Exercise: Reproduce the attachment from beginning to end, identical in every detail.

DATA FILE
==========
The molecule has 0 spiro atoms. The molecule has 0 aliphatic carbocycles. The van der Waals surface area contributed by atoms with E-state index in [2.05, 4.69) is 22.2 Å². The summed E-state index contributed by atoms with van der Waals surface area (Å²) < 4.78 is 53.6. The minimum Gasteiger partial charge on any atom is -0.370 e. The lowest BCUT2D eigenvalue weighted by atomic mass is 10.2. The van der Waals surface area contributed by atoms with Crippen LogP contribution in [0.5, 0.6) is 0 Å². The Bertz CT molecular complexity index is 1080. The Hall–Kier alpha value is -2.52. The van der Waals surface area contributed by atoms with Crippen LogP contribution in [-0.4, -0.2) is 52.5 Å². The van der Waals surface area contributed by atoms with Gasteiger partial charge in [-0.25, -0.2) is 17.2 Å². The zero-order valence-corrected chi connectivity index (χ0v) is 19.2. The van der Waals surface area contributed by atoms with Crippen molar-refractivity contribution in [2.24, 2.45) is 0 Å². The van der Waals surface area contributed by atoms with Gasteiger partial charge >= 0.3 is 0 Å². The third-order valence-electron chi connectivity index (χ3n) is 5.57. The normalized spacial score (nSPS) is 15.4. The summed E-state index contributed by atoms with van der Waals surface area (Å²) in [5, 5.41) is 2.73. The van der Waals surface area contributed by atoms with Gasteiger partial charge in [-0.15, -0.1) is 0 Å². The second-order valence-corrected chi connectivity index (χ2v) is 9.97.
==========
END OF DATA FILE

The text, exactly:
The molecule has 0 spiro atoms. The molecule has 0 aliphatic carbocycles. The van der Waals surface area contributed by atoms with E-state index in [2.05, 4.69) is 22.2 Å². The summed E-state index contributed by atoms with van der Waals surface area (Å²) < 4.78 is 53.6. The minimum Gasteiger partial charge on any atom is -0.370 e. The lowest BCUT2D eigenvalue weighted by atomic mass is 10.2. The van der Waals surface area contributed by atoms with Crippen LogP contribution in [0.5, 0.6) is 0 Å². The Bertz CT molecular complexity index is 1080. The Hall–Kier alpha value is -2.52. The van der Waals surface area contributed by atoms with Crippen LogP contribution in [-0.4, -0.2) is 52.5 Å². The van der Waals surface area contributed by atoms with Gasteiger partial charge in [-0.25, -0.2) is 17.2 Å². The zero-order valence-corrected chi connectivity index (χ0v) is 19.2. The van der Waals surface area contributed by atoms with Crippen molar-refractivity contribution in [2.24, 2.45) is 0 Å². The van der Waals surface area contributed by atoms with Gasteiger partial charge >= 0.3 is 0 Å². The third-order valence-electron chi connectivity index (χ3n) is 5.57. The normalized spacial score (nSPS) is 15.4. The summed E-state index contributed by atoms with van der Waals surface area (Å²) in [5, 5.41) is 2.73. The van der Waals surface area contributed by atoms with Gasteiger partial charge in [-0.15, -0.1) is 0 Å². The second-order valence-corrected chi connectivity index (χ2v) is 9.97.